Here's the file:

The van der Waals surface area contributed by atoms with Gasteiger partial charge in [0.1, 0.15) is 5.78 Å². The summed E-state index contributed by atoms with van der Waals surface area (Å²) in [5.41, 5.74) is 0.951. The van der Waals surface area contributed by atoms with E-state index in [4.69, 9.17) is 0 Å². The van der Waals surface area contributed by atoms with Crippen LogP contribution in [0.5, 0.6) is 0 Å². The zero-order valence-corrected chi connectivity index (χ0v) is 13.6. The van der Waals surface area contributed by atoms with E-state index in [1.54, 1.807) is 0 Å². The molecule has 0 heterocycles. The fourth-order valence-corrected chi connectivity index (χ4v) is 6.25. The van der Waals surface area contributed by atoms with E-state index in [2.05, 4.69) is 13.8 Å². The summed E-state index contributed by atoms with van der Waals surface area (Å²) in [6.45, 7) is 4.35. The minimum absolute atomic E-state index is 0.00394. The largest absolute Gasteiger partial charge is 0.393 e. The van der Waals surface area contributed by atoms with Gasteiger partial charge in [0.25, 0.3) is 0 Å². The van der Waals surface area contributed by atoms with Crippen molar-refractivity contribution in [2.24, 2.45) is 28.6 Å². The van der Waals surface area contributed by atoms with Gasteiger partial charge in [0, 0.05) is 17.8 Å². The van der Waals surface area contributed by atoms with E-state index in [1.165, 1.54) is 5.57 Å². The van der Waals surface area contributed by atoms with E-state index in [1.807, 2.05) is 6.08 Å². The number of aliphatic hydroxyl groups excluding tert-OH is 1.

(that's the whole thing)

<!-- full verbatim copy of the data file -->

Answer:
The van der Waals surface area contributed by atoms with Gasteiger partial charge in [0.1, 0.15) is 5.78 Å². The summed E-state index contributed by atoms with van der Waals surface area (Å²) in [5.41, 5.74) is 0.951. The van der Waals surface area contributed by atoms with E-state index in [4.69, 9.17) is 0 Å². The van der Waals surface area contributed by atoms with Crippen LogP contribution in [0.5, 0.6) is 0 Å². The zero-order valence-corrected chi connectivity index (χ0v) is 13.6. The van der Waals surface area contributed by atoms with E-state index in [1.54, 1.807) is 0 Å². The molecule has 0 heterocycles. The fourth-order valence-corrected chi connectivity index (χ4v) is 6.25. The van der Waals surface area contributed by atoms with E-state index in [2.05, 4.69) is 13.8 Å². The summed E-state index contributed by atoms with van der Waals surface area (Å²) in [6.45, 7) is 4.35. The minimum absolute atomic E-state index is 0.00394. The largest absolute Gasteiger partial charge is 0.393 e. The van der Waals surface area contributed by atoms with Gasteiger partial charge in [0.25, 0.3) is 0 Å². The van der Waals surface area contributed by atoms with Crippen molar-refractivity contribution in [2.24, 2.45) is 28.6 Å². The van der Waals surface area contributed by atoms with Gasteiger partial charge in [0, 0.05) is 17.8 Å². The van der Waals surface area contributed by atoms with E-state index in [1.165, 1.54) is 5.57 Å². The van der Waals surface area contributed by atoms with E-state index in [1.807, 2.05) is 6.08 Å². The number of aliphatic hydroxyl groups excluding tert-OH is 1.